Saturday, April 4, 2020

NYS Budget Capital Projects Good for Adirondacks

The Adirondack Council thanked Gov. Andrew Cuomo and Legislative leaders April 1 for much-needed environmental capital projects that were slated to be approved in the NYS Budget agreement.

They included a $3-billion “Restore Mother Nature” bond act and a $300-million Environmental Protection Fund that includes money to address overuse and preserve the most popular wilderness areas, trails and destinations in the Adirondack Park.

Given the challenges the Governor and Legislature are facing with the coronavirus outbreak, this is a very good budget for the Adirondacks.  We understand that there may still be some need to economize as state revenues may be affected by the current public health crisis.  This budget recognizes that clean water, open space, wildlife and a healthy environment remain priorities no matter what other challenges we are facing.

We are especially pleased to see that the state is taking seriously its obligation to address overuse of the High Peaks Wilderness Area and other popular destinations.  That will help both communities and the “forever wild” Forest Preserve.  We thank the Legislature’s EnCon Chairmen — Steve Englebright in the Assembly and Todd Kaminsky in the Senate – for working with the Governor to authorize funds for environmental protection and public health.

The Bond Act was granted initial approval in the Capital Projects bill.  It must also be put on the ballot and approved by the state’s voters in November.  The Environmental Protection Fund requires only the Governor’s signature to become law.

Also expecting approval is as a one-year extension of the law barring the transport of aquatic invasive species from one water body to another.  The Adirondack Council supports a short extension given the disruption to the legislative session, to allow for an opportunity to strengthen the law, making boat inspections mandatory prior to launch in the Adirondack Park.

 Bond Act

If approved, about $1.5 billion would become available for infrastructure that protects communities, clean water and parks in the face of a changing climate.  It also includes $1 billion for restoration and flood risk reduction related to climate, including a maximum of $250 million for a buyout program, and $100 million each for shoreline protection and inland flooding or waterfront projects.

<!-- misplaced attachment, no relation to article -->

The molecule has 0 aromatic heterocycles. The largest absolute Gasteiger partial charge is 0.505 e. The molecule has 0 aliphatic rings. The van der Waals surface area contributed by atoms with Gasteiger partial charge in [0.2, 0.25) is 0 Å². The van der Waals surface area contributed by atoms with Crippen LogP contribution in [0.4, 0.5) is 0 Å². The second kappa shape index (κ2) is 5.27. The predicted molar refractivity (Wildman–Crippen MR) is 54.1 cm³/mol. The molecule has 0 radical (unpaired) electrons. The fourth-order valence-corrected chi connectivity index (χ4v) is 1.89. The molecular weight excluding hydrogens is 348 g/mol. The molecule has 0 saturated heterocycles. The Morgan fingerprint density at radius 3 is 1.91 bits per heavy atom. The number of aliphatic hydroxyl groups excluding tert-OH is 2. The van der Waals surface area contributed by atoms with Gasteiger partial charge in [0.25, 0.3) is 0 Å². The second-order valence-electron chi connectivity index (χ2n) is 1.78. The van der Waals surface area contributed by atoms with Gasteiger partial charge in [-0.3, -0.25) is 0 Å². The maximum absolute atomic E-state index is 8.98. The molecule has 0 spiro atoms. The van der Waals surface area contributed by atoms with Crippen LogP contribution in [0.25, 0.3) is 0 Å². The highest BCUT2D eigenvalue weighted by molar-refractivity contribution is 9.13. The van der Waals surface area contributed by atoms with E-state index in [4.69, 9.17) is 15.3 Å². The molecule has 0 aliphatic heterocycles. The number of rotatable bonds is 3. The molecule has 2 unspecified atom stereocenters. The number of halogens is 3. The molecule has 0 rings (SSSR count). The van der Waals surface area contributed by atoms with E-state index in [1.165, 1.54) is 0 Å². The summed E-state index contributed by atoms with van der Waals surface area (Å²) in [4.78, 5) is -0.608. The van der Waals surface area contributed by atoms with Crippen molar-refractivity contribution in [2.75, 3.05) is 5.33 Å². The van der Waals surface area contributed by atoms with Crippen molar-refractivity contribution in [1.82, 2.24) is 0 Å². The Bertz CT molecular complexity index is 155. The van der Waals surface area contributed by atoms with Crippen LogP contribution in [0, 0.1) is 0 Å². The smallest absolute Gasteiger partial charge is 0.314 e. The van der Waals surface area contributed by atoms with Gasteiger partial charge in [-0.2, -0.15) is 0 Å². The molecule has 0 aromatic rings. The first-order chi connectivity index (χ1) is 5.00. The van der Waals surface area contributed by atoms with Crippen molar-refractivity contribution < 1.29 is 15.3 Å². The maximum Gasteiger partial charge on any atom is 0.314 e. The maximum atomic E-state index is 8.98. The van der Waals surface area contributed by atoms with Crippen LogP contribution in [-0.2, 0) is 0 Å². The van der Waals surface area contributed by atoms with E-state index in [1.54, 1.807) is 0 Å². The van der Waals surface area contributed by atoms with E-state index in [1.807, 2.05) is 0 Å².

Nearly all of the Adirondack Park’s 130 rural communities are located on a lake or river shoreline.

For water-quality improvements and “resilient infrastructure,” $550 million is allocated, including $200 million for water infrastructure projects and $100 million for storm water grants to municipalities.  Adirondack communities average fewer than 1,000 residents.  Most will require grants to bring municipal sewage and storm water facilities up to modern standards.

The Bond Act also includes:

  • $700 million for “climate change mitigation,” including $350 million set aside for “green buildings.”
    $550 million for open space conservation and recreation, including a maximum of $75 million for fish hatcheries, at least $200 million for open space and $100 million for farmland protection
    About $200 million for other projects.
    Another bill under consideration includes the language needed to send the bond to voters for approval in November, detailed program wording and a potential safety-valve plan to withdraw or delay the bond proposal if the state’s economic situation worsens.

In addition to the Bond Act, the Budget’s Capital Projects Bill also provides a new $500 million, which should again provide $1 billion for water infrastructure grants to local governments.

The Environmental Protection Fund

The Environmental Protection Fund (EPF) would receive $300 million again this year, including $31 million for new Open Space land protection projects, some of which could be in the Adirondack Park.  Importantly, lawmakers rejected Governor Cuomo’s push to tap the capital fund to pay staff to administer it.

The Appropriation for “state land stewardship” increased to $34.4 million (from $33 million last year) and a new authorized use of those funds is for “trail crews or other activities related to sustainable use of the forest preserve and other state lands that are threatened by overuse.” Also, included in the land protection and management funding for the Adirondack Forest Preserve is $1.2 million for “Essex County Overuse.”